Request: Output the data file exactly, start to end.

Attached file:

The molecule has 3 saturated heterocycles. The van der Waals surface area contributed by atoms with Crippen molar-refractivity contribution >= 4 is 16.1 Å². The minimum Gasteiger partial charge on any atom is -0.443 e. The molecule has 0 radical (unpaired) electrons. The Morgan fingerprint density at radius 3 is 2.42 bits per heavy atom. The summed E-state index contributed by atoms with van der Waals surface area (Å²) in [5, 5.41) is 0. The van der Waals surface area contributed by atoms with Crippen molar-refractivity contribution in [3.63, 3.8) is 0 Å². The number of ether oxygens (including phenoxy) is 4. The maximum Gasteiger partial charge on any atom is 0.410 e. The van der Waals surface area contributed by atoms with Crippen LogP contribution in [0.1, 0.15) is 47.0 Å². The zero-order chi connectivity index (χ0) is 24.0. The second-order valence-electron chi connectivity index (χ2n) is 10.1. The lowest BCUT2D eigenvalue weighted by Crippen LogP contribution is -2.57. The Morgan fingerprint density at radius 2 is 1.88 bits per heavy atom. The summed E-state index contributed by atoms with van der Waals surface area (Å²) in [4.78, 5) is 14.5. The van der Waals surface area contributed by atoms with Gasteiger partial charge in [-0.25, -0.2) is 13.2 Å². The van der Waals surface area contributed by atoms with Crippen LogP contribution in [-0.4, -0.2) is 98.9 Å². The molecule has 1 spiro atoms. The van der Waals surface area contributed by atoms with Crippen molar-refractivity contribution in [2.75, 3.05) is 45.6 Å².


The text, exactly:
The molecule has 3 saturated heterocycles. The van der Waals surface area contributed by atoms with Crippen molar-refractivity contribution >= 4 is 16.1 Å². The minimum Gasteiger partial charge on any atom is -0.443 e. The molecule has 0 radical (unpaired) electrons. The Morgan fingerprint density at radius 3 is 2.42 bits per heavy atom. The summed E-state index contributed by atoms with van der Waals surface area (Å²) in [5, 5.41) is 0. The van der Waals surface area contributed by atoms with Crippen molar-refractivity contribution in [3.63, 3.8) is 0 Å². The number of ether oxygens (including phenoxy) is 4. The maximum Gasteiger partial charge on any atom is 0.410 e. The van der Waals surface area contributed by atoms with Crippen LogP contribution in [0.1, 0.15) is 47.0 Å². The zero-order chi connectivity index (χ0) is 24.0. The second-order valence-electron chi connectivity index (χ2n) is 10.1. The lowest BCUT2D eigenvalue weighted by Crippen LogP contribution is -2.57. The Morgan fingerprint density at radius 2 is 1.88 bits per heavy atom. The summed E-state index contributed by atoms with van der Waals surface area (Å²) in [4.78, 5) is 14.5. The van der Waals surface area contributed by atoms with Gasteiger partial charge in [-0.25, -0.2) is 13.2 Å². The van der Waals surface area contributed by atoms with Crippen LogP contribution in [-0.4, -0.2) is 98.9 Å². The molecule has 1 spiro atoms. The van der Waals surface area contributed by atoms with Crippen molar-refractivity contribution in [2.75, 3.05) is 45.6 Å².